A ‘significant’ lack of growth in the number of general practice nurses working in England has sparked a fresh call for improved pay and employment conditions for those working in the sector.
Nursing leaders have flagged serious concerns over latest general practice workforce statistics which showed a slight increase in the number of full-time equivalent (FTE) general practice nurses and a small decrease in the overall headcount.
As of July 2023, there were 16,952 FTE nurses working across general practices in England – up by 1.6% (265) on July 2022.
But the overall headcount of general practice nurses stood at 23,369 – down 0.3% (79) on July 2022.
The data, published last week by NHS Digital, also showed a total of 4,049 FTE advanced nurse practitioners – up 2.2% on July 2022.
Royal College of Nursing head of nursing Christine Callender told Nursing in Practice that the small increase in registered nurse numbers reflected the need to address recruitment within practices and reiterated calls for improved pay and working conditions.
‘This lack of significant growth in the number of general practice nurses is seriously worrying and shows there’s still a lot of work to be done to attract people into the profession,’ she said.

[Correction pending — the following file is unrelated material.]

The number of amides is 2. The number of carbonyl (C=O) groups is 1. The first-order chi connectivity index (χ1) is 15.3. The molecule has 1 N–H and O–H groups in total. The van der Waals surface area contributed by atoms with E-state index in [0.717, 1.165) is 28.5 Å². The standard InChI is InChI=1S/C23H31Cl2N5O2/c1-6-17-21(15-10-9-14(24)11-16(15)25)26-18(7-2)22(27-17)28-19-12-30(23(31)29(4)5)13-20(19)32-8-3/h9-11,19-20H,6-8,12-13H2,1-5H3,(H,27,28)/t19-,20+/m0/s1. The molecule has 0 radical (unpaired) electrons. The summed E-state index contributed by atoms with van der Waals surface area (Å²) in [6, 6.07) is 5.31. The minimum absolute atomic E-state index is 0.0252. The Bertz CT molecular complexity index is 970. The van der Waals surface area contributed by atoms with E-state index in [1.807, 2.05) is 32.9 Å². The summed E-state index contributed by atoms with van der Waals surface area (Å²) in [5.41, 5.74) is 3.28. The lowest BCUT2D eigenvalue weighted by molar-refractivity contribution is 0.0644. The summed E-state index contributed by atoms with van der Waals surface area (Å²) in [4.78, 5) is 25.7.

‘Primary care is still recovering from the impact of the pandemic and improvements in the employment terms and conditions and fair pay for GP nurses is needed to attract them into general practice – and help improve health and care outcomes for the whole community.’
Meanwhile, the data also showed a large increase in the number of nursing associates working in general practices – a role funded by the Additional Roles Reimbursement Scheme (ARRS), which has also prompted concerns for nurses.
As of July 2023, there were 393 FTE nursing associates in general practices across England, jumping 44% on July 2022 when there were 271 FTE posts.
The data set also highlighted how the number of FTE GPs has dropped by 1.2% (330) within a year period, standing at 27,177 as of July 2023.
Queen’s Nursing Institute chief executive Dr Crystal Oldman said the decline in GPs meant ‘even a small drop in headcount’ of nurses was ‘a concern’.
However, she stressed the increase in FTE nurse positions was ‘good’ and ‘shows that the skills, knowledge and expertise of general practice nurses are needed more than ever’.
Dr Oldman also noted how this slight increase, coupled with a small reduction headcount, suggested ‘working hours have been increased’ for general practice nurses.